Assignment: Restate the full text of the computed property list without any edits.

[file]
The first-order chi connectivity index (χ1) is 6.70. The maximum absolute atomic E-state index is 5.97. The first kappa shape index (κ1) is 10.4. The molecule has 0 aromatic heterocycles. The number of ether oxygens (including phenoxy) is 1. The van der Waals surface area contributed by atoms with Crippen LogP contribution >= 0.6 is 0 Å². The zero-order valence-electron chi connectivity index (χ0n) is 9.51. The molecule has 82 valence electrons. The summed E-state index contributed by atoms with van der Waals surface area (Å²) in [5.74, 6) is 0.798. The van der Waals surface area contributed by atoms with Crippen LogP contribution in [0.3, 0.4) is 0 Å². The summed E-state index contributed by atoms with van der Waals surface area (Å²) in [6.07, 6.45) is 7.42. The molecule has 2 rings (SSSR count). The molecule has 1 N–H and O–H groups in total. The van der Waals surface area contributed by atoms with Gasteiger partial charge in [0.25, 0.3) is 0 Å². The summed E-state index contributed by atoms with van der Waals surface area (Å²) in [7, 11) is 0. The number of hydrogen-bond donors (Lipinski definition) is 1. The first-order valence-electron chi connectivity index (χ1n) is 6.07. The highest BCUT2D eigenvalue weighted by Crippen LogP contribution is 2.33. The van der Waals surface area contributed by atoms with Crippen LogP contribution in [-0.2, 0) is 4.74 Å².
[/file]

The first-order chi connectivity index (χ1) is 6.70. The maximum absolute atomic E-state index is 5.97. The first kappa shape index (κ1) is 10.4. The molecule has 0 aromatic heterocycles. The number of ether oxygens (including phenoxy) is 1. The van der Waals surface area contributed by atoms with Crippen LogP contribution >= 0.6 is 0 Å². The zero-order valence-electron chi connectivity index (χ0n) is 9.51. The molecule has 82 valence electrons. The summed E-state index contributed by atoms with van der Waals surface area (Å²) in [5.74, 6) is 0.798. The van der Waals surface area contributed by atoms with Crippen LogP contribution in [0.3, 0.4) is 0 Å². The summed E-state index contributed by atoms with van der Waals surface area (Å²) in [6.07, 6.45) is 7.42. The molecule has 2 rings (SSSR count). The molecule has 1 N–H and O–H groups in total. The van der Waals surface area contributed by atoms with Gasteiger partial charge in [0.25, 0.3) is 0 Å². The summed E-state index contributed by atoms with van der Waals surface area (Å²) in [7, 11) is 0. The number of hydrogen-bond donors (Lipinski definition) is 1. The first-order valence-electron chi connectivity index (χ1n) is 6.07. The highest BCUT2D eigenvalue weighted by Crippen LogP contribution is 2.33. The van der Waals surface area contributed by atoms with Crippen LogP contribution in [-0.2, 0) is 4.74 Å².